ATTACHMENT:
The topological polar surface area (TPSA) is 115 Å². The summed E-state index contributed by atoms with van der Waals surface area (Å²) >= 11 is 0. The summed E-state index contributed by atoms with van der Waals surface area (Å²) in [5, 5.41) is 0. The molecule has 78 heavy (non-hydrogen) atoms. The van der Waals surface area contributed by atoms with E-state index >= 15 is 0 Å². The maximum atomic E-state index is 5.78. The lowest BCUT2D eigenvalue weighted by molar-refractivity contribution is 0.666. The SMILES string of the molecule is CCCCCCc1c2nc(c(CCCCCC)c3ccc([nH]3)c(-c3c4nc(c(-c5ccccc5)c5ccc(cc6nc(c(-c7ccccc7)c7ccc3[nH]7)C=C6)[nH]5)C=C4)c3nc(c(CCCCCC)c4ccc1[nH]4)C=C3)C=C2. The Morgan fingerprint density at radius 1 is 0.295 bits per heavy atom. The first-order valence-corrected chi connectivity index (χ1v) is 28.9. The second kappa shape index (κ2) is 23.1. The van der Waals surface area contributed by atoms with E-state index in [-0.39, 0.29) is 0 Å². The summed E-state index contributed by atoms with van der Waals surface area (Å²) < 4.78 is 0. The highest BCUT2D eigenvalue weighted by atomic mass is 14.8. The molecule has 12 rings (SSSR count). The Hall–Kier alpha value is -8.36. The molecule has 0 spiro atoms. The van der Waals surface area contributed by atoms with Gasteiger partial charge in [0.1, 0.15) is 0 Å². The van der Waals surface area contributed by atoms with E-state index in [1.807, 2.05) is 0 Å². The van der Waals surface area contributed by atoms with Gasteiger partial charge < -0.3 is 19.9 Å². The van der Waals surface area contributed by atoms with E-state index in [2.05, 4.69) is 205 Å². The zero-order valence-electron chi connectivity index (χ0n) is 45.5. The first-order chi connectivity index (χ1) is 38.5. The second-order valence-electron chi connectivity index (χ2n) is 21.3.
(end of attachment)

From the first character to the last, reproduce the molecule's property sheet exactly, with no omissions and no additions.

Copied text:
The topological polar surface area (TPSA) is 115 Å². The summed E-state index contributed by atoms with van der Waals surface area (Å²) >= 11 is 0. The summed E-state index contributed by atoms with van der Waals surface area (Å²) in [5, 5.41) is 0. The molecule has 78 heavy (non-hydrogen) atoms. The van der Waals surface area contributed by atoms with E-state index >= 15 is 0 Å². The maximum atomic E-state index is 5.78. The lowest BCUT2D eigenvalue weighted by molar-refractivity contribution is 0.666. The SMILES string of the molecule is CCCCCCc1c2nc(c(CCCCCC)c3ccc([nH]3)c(-c3c4nc(c(-c5ccccc5)c5ccc(cc6nc(c(-c7ccccc7)c7ccc3[nH]7)C=C6)[nH]5)C=C4)c3nc(c(CCCCCC)c4ccc1[nH]4)C=C3)C=C2. The Morgan fingerprint density at radius 1 is 0.295 bits per heavy atom. The first-order valence-corrected chi connectivity index (χ1v) is 28.9. The second kappa shape index (κ2) is 23.1. The van der Waals surface area contributed by atoms with E-state index in [-0.39, 0.29) is 0 Å². The summed E-state index contributed by atoms with van der Waals surface area (Å²) < 4.78 is 0. The highest BCUT2D eigenvalue weighted by atomic mass is 14.8. The molecule has 12 rings (SSSR count). The Hall–Kier alpha value is -8.36. The molecule has 0 spiro atoms. The van der Waals surface area contributed by atoms with Gasteiger partial charge in [0.1, 0.15) is 0 Å². The van der Waals surface area contributed by atoms with E-state index in [1.807, 2.05) is 0 Å². The van der Waals surface area contributed by atoms with Gasteiger partial charge < -0.3 is 19.9 Å². The van der Waals surface area contributed by atoms with E-state index in [2.05, 4.69) is 205 Å². The zero-order valence-electron chi connectivity index (χ0n) is 45.5. The first-order chi connectivity index (χ1) is 38.5. The second-order valence-electron chi connectivity index (χ2n) is 21.3.